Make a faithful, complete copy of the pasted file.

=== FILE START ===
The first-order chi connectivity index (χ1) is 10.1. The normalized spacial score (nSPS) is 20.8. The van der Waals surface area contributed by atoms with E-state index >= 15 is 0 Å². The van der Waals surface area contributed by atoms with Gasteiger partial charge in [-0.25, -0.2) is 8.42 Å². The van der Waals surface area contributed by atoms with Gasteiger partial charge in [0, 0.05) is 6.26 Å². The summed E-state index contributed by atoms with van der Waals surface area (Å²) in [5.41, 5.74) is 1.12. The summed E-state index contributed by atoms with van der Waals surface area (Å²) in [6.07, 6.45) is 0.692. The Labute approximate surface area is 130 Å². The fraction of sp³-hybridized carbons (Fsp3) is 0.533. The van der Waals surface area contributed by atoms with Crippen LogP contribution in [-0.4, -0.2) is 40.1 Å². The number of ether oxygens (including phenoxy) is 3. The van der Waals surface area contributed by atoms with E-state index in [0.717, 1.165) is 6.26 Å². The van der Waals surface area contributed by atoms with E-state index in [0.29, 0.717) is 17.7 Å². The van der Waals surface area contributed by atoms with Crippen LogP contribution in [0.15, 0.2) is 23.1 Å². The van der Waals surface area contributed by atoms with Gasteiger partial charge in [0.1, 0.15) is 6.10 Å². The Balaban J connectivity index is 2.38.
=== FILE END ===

The first-order chi connectivity index (χ1) is 10.1. The normalized spacial score (nSPS) is 20.8. The van der Waals surface area contributed by atoms with E-state index >= 15 is 0 Å². The van der Waals surface area contributed by atoms with Gasteiger partial charge in [-0.25, -0.2) is 8.42 Å². The van der Waals surface area contributed by atoms with Gasteiger partial charge in [0, 0.05) is 6.26 Å². The summed E-state index contributed by atoms with van der Waals surface area (Å²) in [5.41, 5.74) is 1.12. The summed E-state index contributed by atoms with van der Waals surface area (Å²) in [6.07, 6.45) is 0.692. The Labute approximate surface area is 130 Å². The fraction of sp³-hybridized carbons (Fsp3) is 0.533. The van der Waals surface area contributed by atoms with Crippen LogP contribution in [-0.4, -0.2) is 40.1 Å². The number of ether oxygens (including phenoxy) is 3. The van der Waals surface area contributed by atoms with E-state index in [0.717, 1.165) is 6.26 Å². The van der Waals surface area contributed by atoms with E-state index in [0.29, 0.717) is 17.7 Å². The van der Waals surface area contributed by atoms with Crippen LogP contribution in [0.15, 0.2) is 23.1 Å². The van der Waals surface area contributed by atoms with Gasteiger partial charge in [0.1, 0.15) is 6.10 Å². The Balaban J connectivity index is 2.38.